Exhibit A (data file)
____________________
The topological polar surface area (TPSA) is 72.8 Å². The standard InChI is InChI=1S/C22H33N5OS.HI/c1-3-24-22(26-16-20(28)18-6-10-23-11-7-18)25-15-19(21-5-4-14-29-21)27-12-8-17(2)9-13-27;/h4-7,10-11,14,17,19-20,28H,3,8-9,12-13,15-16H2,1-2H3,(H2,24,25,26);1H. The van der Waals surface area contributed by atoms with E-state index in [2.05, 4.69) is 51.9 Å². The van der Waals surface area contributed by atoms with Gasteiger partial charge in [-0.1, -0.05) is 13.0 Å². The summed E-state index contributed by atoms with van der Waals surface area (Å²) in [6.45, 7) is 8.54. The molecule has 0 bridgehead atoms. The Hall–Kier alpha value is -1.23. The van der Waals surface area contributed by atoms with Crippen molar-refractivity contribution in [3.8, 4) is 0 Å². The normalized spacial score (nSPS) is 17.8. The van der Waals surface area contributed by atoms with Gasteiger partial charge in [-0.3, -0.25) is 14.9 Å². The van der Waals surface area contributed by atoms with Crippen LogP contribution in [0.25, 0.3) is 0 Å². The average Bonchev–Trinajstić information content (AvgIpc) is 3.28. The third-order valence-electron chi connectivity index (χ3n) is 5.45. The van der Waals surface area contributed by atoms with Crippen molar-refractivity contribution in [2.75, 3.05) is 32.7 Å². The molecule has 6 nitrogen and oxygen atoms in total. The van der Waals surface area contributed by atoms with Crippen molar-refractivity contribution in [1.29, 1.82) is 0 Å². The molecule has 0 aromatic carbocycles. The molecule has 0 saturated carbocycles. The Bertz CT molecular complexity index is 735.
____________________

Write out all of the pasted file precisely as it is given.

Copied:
The topological polar surface area (TPSA) is 72.8 Å². The standard InChI is InChI=1S/C22H33N5OS.HI/c1-3-24-22(26-16-20(28)18-6-10-23-11-7-18)25-15-19(21-5-4-14-29-21)27-12-8-17(2)9-13-27;/h4-7,10-11,14,17,19-20,28H,3,8-9,12-13,15-16H2,1-2H3,(H2,24,25,26);1H. The van der Waals surface area contributed by atoms with E-state index in [2.05, 4.69) is 51.9 Å². The van der Waals surface area contributed by atoms with Gasteiger partial charge in [-0.1, -0.05) is 13.0 Å². The summed E-state index contributed by atoms with van der Waals surface area (Å²) in [6.45, 7) is 8.54. The molecule has 0 bridgehead atoms. The Hall–Kier alpha value is -1.23. The van der Waals surface area contributed by atoms with Crippen molar-refractivity contribution in [3.8, 4) is 0 Å². The normalized spacial score (nSPS) is 17.8. The van der Waals surface area contributed by atoms with Gasteiger partial charge in [-0.3, -0.25) is 14.9 Å². The van der Waals surface area contributed by atoms with Crippen LogP contribution in [0.25, 0.3) is 0 Å². The average Bonchev–Trinajstić information content (AvgIpc) is 3.28. The third-order valence-electron chi connectivity index (χ3n) is 5.45. The van der Waals surface area contributed by atoms with Crippen molar-refractivity contribution in [2.75, 3.05) is 32.7 Å². The molecule has 6 nitrogen and oxygen atoms in total. The van der Waals surface area contributed by atoms with Crippen molar-refractivity contribution in [1.29, 1.82) is 0 Å². The molecule has 0 aromatic carbocycles. The molecule has 0 saturated carbocycles. The Bertz CT molecular complexity index is 735.